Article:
The Government has added another string to its tax-free savings bow – the Lifetime ISA, or LISA for short, officially launches today (6 April 2017). It was first announced by the former Chancellor, George Osborne, in last year's Budget, to help people meet their savings goals. But just what is the Lifetime ISA, and how can you benefit? Read on for an overview of the key things you need to know about this new savings vehicle.
1. It can be opened by anyone aged 18 to 39. There's a clear cut-off point – if you're 40 or over on 6 April 2017, you won't be able to open one, even if it's your 40th birthday.
2. You can save up to £4,000 each year, with this forming part of your annual ISA allowance (which for the 2017/18 tax year is £20,000). Depending on availability, it works much like a traditional ISA, in that you can save in cash or stocks & shares.
3. You'll receive a Government bonus of 25% on top of everything you save, which means your pot could be topped up by as much as £1,000 every year. The bonus will be paid until the age of 50, with the maximum amount you could receive potentially standing at £32,000 (if you saved the full £4,000 a year between the ages of 18 and 50). Once it's in, it's your money, which means you can earn interest on the bonus, too.
4. The savings can only be used to put towards a first home or retirement. The LISA has been designed with two aims in mind – to help first-time buyers get on the ladder, and/or help people save for retirement. In the case of the former, you can withdraw the money at any time after 12 months of having the account, provided the funds will be used to buy a first home in the UK worth up to £450,000. In the case of the latter, you can only access the money on or after your 60th birthday. Either way, the money can be taken out tax-free.
5. Withdrawing the money for any other reason will result in a 25% penalty charge. The only exception to this is if you are diagnosed with a terminal illness, or you take the money out within the first year, i.e. before the first bonus is paid. However, this 25% penalty means you could end up with less than you put in – not only will you lose the Government bonus, but you'll effectively have an additional 6.25% charge on top of it.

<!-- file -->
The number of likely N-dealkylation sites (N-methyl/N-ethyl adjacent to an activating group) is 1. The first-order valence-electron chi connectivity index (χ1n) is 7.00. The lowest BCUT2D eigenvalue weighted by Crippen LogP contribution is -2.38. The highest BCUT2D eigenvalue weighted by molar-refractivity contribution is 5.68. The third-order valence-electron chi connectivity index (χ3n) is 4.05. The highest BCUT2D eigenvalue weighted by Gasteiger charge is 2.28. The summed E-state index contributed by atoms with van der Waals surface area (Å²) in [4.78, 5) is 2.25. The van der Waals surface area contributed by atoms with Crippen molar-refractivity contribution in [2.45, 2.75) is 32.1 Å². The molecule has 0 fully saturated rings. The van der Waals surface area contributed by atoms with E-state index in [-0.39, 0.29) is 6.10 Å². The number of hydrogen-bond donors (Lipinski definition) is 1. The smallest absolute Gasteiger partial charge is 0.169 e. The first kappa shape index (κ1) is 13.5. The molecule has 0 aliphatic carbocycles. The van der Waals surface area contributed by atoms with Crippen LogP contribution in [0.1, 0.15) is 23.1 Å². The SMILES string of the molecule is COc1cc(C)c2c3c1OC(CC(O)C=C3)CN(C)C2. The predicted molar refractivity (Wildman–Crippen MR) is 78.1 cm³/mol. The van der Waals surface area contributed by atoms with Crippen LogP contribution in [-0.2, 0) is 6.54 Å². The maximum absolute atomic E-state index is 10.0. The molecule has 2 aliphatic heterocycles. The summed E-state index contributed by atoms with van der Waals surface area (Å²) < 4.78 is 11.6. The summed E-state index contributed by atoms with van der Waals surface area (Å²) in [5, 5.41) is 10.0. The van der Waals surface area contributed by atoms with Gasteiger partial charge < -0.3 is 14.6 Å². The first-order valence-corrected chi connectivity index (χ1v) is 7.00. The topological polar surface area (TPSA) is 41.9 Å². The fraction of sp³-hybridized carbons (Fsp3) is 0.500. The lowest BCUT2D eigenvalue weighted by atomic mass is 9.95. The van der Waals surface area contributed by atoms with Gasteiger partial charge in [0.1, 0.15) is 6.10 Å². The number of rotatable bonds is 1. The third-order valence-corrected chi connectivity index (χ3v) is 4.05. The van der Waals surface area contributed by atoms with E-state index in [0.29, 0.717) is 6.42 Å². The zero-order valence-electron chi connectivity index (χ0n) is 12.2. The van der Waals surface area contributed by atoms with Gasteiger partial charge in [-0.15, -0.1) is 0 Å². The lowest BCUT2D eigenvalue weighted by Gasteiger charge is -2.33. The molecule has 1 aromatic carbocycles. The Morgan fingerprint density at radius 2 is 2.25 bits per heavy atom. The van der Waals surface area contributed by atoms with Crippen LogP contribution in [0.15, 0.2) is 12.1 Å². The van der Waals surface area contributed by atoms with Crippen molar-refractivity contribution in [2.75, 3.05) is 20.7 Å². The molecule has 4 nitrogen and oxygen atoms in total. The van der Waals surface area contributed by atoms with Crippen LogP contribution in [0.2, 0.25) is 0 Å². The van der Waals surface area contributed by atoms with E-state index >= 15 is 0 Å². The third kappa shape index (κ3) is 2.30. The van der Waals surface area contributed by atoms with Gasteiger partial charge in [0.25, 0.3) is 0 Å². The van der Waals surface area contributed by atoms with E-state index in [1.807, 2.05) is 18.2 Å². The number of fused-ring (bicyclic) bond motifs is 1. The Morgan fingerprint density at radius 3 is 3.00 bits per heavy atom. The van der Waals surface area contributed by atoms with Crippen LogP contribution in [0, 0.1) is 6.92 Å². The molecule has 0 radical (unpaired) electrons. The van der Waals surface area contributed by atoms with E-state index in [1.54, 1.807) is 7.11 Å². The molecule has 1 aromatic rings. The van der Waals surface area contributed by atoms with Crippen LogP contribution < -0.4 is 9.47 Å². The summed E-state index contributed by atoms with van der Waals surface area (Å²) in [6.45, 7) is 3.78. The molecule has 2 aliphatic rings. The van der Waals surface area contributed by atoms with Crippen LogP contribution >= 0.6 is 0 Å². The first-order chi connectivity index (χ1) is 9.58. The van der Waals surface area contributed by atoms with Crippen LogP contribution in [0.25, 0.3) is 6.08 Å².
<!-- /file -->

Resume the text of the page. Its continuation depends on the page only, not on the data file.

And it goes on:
For example, let's say you saved the full £4,000 in the first year and received the Government bonus, bringing your pot to £5,000 (excluding any interest earned). If you took the money out in year two, the 25% charge would mean you'd be left with £3,750 – less than your original investment. It's for this reason it should only be considered by those who are confident they won't need their money for any other reason.
6. So far, it hasn't gained much traction – in part because of the aforementioned restrictions, together with concerns that it could mean people stop saving into a workplace pension – with only three Lifetime ISAs available at the time of writing, all of them stocks & shares versions. These are available from Hargreaves Lansdown, The Share Centre and Nutmeg. Skipton Building Society is the only provider so far to announce that it will offer a cash LISA, but this won't be available until June.
So, will you be taking advantage? The LISA may not be widely available just yet, but could still be worth considering – after all, tax-free money from the Government is nothing to be overlooked. We'll keep you posted on any developments.
You can find out more about the Lifetime ISA by reading our guide.
If the LISA isn't for you, you'll still want to make the most of your 2017/18 ISA allowance – check out the best cash ISA rates, or if you're comfortable with a bit of extra risk, find out more about stocks & shares ISAs instead.
Alternatively, a Help to Buy ISA may be more appropriate if you're saving for a first home and want the security of cash – check out the best deals.
Disclaimer: Information is correct as of the date of publication (shown at the top of this article). Any products featured may be withdrawn by their provider or changed at any time.
Moneyfacts.co.uk will, like most other websites, place cookies onto your computer’s
hard drive. This includes tracking cookies.